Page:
Hyatt Corp. is certainly glad that the Conservative Political Action Conference, which it hosted at its Orlando hotel, is over, a three-day jamboree that featured a stage design that some observers said resembled a Norse rune used by the Nazis.
After the CPACers left town, Hyatt moved to rebound from the PR hit by releasing a statement saying it abhors symbols of hate. That's refreshing.
“We take the concern raised about the prospects of symbols of hate being included in the stage design at CPAC 2021 very seriously as all such symbols are abhorrent and unequivocally counter to the values of our company,” said Hyatt in an understatement of the year.
Hyatt then passed the buck to the American Conservative Union, which ran CPAC and managed all aspects of event logistics.
ACU chair Matt Schlapp said it's “outrageous and slanderous” to say the CPAC staging looked like a Nazi symbol.
In another statement, Hyatt said it only became aware of concerns about the Nazi staging after CPAC already had begun.
Fearing an uprising, Hyatt was reluctant to pull the plug on the shebang. “With CPAC’s denial of any intentional connection to hate symbols and our concerns over the safety of colleagues in what could have been a disruptive situation, we allowed the event to continue,” said Hyatt.
The decision to let the show go on probably was wrong but Hyatt already had its hands full trying to enforce its mask and social distancing mandates with the crowd that views any COVID-19 precaution as a political act rather than a health measure.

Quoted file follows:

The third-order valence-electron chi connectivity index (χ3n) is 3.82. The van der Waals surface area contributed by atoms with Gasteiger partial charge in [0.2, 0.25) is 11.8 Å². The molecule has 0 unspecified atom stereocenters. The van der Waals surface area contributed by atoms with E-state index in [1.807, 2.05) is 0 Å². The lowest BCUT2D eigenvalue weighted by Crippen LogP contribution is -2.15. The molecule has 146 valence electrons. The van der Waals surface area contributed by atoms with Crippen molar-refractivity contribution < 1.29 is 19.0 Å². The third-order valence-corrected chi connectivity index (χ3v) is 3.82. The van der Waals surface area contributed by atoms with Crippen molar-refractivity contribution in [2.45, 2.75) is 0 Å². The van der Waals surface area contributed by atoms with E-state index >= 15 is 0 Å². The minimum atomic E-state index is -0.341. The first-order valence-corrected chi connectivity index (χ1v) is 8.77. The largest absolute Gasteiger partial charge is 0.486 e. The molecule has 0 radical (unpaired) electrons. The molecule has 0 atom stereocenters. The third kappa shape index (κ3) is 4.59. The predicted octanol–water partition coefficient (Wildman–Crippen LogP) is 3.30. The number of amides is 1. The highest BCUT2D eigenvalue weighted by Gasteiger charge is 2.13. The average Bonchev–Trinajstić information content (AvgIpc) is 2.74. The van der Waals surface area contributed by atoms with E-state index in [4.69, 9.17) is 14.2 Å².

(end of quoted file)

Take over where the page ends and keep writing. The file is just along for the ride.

Hyatt said staffers “occasionally faced hostility from attendees” who did not support its COVID-19 policies. “While individuals are entitled to their opinions, in a Hyatt hotel we expect guests to follow our policies. Further, we are extremely disappointed by the disrespect many individuals involved in the event showed to our colleagues.”
CPAC is usually held in suburban Washington but this year it followed Donald Trump to the Sunshine State.
You can bet Hyatt Orlando isn’t going to host CPAC 2022.
Muzzling the press. Liberal California Democrats Anna Eshoo and Jerry McNerney fired off a ridiculous Feb. 22 letter to cable and satellite TV companies (AT&T, Apple, Comcast, Charter, Verizon and Roku among them) accusing them of playing major roles in the spread of dangerous misinformation and poisoning the political discourse.
Their sin: they carry Fox News, Newsmax and One America News Network, which in the minds of Eshoo and McNerney are purveyors of misinformation, disinformation, conspiracy theories and lies.
“Some purported news outlets have long been misinformation rumor mills and conspiracy theory hotbeds that produce content that leads to real harm,” they wrote. “Misinformation on TV has led to our current polluted information environment that radicalized individuals to commit seditious acts and reject public health best practices.”
Eshoo and McNerney want to know what actions have the TV companies taken against Fox, Newsmax and OANN for using their platforms to distribute disinformation.
They also want to know if the TV companies plan to continue carrying Fox, Newsmax and OANN after their contracts expire.
The California Representatives are out of bounds. Who gave them the right to serve as national censors and determine what people watch on TV?
Conservatives would surely follow suit and demand the TV companies turn off CNN and MSNBC. That also would be nuts.
Solid information is the way to counter disinformation, not ham-handed attempts to remove Fox, Newsmax and OANN from TV sets.